Some might object at this point and say, “Even if the difference in the amounts of computation between muggles and geniuses is not exponential, it may still be a significant polynomial difference in practice.” What does this mean? As illustrated in Figure 2, in practice, O(n) and O(n log n) algorithms are considered efficient, whereas O(n²) and O(n³) algorithms are not. So, what if geniuses are more like the former, and muggles more like the latter? This is certainly more plausible than that geniuses are like nondeterministic machines. However, we don’t believe that this is the nail in the coffin that many suppose it is. Another objection is that geniuses implicitly use better heuristics and approximation algorithms to work around intractable problems. In order to tightly focus this essay, and prevent even more misunderstanding and misinterpretation of a complicated subject, we will address these objections in separate essays.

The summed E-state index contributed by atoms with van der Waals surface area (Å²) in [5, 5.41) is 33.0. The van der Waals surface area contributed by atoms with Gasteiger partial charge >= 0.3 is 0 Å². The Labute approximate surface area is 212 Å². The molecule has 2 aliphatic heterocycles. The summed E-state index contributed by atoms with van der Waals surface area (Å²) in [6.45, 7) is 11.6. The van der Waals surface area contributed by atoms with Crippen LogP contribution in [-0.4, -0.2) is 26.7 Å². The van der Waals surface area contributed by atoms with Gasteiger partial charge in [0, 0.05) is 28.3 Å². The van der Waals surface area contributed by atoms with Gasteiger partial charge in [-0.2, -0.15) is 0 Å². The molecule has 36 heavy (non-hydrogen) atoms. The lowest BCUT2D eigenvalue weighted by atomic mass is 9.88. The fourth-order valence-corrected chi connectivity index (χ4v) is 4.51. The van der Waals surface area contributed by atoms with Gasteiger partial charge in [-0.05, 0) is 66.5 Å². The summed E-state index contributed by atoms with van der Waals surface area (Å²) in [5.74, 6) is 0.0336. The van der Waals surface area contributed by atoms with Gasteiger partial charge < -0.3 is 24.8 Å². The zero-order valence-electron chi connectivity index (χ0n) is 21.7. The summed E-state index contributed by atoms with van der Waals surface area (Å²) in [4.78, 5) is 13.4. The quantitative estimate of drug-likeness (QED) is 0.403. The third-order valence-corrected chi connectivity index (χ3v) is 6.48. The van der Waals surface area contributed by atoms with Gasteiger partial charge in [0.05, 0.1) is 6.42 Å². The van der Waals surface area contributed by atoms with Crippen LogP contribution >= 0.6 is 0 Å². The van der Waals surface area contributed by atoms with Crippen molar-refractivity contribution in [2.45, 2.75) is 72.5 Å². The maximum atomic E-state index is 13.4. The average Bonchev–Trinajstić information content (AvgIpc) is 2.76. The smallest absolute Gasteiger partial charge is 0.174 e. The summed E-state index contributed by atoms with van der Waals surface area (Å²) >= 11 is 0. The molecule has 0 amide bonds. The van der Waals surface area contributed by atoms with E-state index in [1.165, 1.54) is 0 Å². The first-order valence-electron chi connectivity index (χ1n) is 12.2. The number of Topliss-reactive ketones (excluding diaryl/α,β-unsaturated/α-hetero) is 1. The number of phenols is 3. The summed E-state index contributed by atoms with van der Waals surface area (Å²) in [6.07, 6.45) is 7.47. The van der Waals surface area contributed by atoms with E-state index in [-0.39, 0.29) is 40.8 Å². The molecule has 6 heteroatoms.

We believe the second meaning of the original thesis is much more likely and vastly more important: that returns on ideas are fat-tailed. Consider two PhD students of roughly the same intelligence: that is to say, when they were both admitted to the program, it is hard to predict who will win, say, the Turing prize.
Now, even if they independently worked on the same problem, one of them will get to a working answer first, through a combination of happenstance, work, or talent, leading to the winner-takes-all effect. Survivorship bias then filters from history textbooks those were just as capable, but who were just a bit too late.
Even if the students work on different problems, Table 1 suggests how risks and returns on problems are far from being uniformly distributed. It is probably safe to say that most problems are simply not very risky and terribly rewarding, and so many geniuses go unnoticed. Otherwise, we would have many more geniuses than we see now, and we would not give so many of them the title, would we?
All of these effects combined will make the winning student appear “exponentially” smarter than the other without actually being the case. This second meaning is much more plausible, but much less exciting, and therefore much less popular.